Using Mathematica to Simulate and Visualize Fluid Flow in a Box
July 9, 2013 — Paritosh Mokhasi, Mathematica Algorithm R&D
The motion of fluid flow has captured the interest of philosophers and scientists for a long time. Leonardo da Vinci made several sketches of the motion of fluid and made a number of observations about how water and air behave. He often observed that water had a swirling motion, sometimes big and sometimes small, as shown in the sketch below.
We would now call such swirling motions vortices, and we have a systematic way of understanding the behavior of fluids through the Navier–Stokes equations. Let’s first start with understanding these equations.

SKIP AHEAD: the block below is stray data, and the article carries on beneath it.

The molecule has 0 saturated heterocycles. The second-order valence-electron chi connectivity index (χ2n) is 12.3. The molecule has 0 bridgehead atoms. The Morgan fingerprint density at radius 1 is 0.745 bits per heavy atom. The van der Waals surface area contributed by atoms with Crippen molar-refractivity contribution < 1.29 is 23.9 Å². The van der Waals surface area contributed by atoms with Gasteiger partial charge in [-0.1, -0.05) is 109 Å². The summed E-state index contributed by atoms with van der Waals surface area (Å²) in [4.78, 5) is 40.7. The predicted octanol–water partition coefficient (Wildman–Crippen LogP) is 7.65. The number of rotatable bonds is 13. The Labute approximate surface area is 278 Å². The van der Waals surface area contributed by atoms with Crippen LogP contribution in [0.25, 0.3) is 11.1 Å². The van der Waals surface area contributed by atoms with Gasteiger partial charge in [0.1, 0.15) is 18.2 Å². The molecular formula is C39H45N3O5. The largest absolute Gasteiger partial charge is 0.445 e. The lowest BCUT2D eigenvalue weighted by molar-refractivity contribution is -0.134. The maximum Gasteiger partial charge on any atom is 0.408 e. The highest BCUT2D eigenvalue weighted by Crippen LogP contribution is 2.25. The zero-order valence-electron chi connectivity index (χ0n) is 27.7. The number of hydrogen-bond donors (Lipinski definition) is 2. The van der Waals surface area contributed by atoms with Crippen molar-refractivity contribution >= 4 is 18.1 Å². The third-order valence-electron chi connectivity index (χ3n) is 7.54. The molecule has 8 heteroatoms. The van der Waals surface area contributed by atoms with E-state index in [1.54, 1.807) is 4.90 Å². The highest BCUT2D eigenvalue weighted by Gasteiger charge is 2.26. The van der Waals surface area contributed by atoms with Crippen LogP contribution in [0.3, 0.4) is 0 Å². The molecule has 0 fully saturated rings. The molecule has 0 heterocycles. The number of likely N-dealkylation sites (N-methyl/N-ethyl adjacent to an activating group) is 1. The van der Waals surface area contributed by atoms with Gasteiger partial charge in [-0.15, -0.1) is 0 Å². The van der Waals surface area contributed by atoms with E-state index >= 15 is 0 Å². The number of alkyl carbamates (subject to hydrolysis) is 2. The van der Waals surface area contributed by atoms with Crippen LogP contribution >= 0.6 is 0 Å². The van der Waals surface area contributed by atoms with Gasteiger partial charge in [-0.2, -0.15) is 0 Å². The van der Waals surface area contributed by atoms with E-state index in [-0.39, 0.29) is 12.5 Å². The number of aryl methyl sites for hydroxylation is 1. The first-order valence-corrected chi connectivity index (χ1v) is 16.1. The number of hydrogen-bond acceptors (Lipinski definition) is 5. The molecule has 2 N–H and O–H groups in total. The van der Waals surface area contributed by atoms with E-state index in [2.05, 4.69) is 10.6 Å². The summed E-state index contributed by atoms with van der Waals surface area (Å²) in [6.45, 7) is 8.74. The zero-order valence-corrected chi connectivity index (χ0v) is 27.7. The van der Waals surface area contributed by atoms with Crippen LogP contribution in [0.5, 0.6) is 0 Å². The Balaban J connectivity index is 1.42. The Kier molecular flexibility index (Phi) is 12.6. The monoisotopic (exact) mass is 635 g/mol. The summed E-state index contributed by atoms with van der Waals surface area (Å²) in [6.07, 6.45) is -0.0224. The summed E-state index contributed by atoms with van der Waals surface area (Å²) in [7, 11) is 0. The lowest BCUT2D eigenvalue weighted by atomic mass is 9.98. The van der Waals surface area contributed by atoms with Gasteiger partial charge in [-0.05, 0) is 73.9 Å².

We have all seen special effects and visualizations of fluids in movies. The special effects are meant to give the viewer a realistic look at the motion of water or air. Since the focus in movies is on aesthetics, the flow may not be accurate. So, how does one go about writing code that will simulate fluid flow? In general, the answer is quite complicated, but with a few assumptions can be made more tractable.
Assuming that the simulation will take place under normal conditions, that is, at a reasonable temperature and at sea level, the equations that govern the motion of a fluid are:
These represent a time-dependent system of partial differential equations (or PDEs, for short) that can be solved with appropriate boundary conditions. u (m/s) , v (m/s), and w (m/s) represent the different components of the velocity; p (N/m2) represents the pressure; ν (m2/s) is the viscosity of the fluid; and ρ (kg/m3) is the density of the fluid. Fluids obeying this system of PDEs are called incompressible fluids.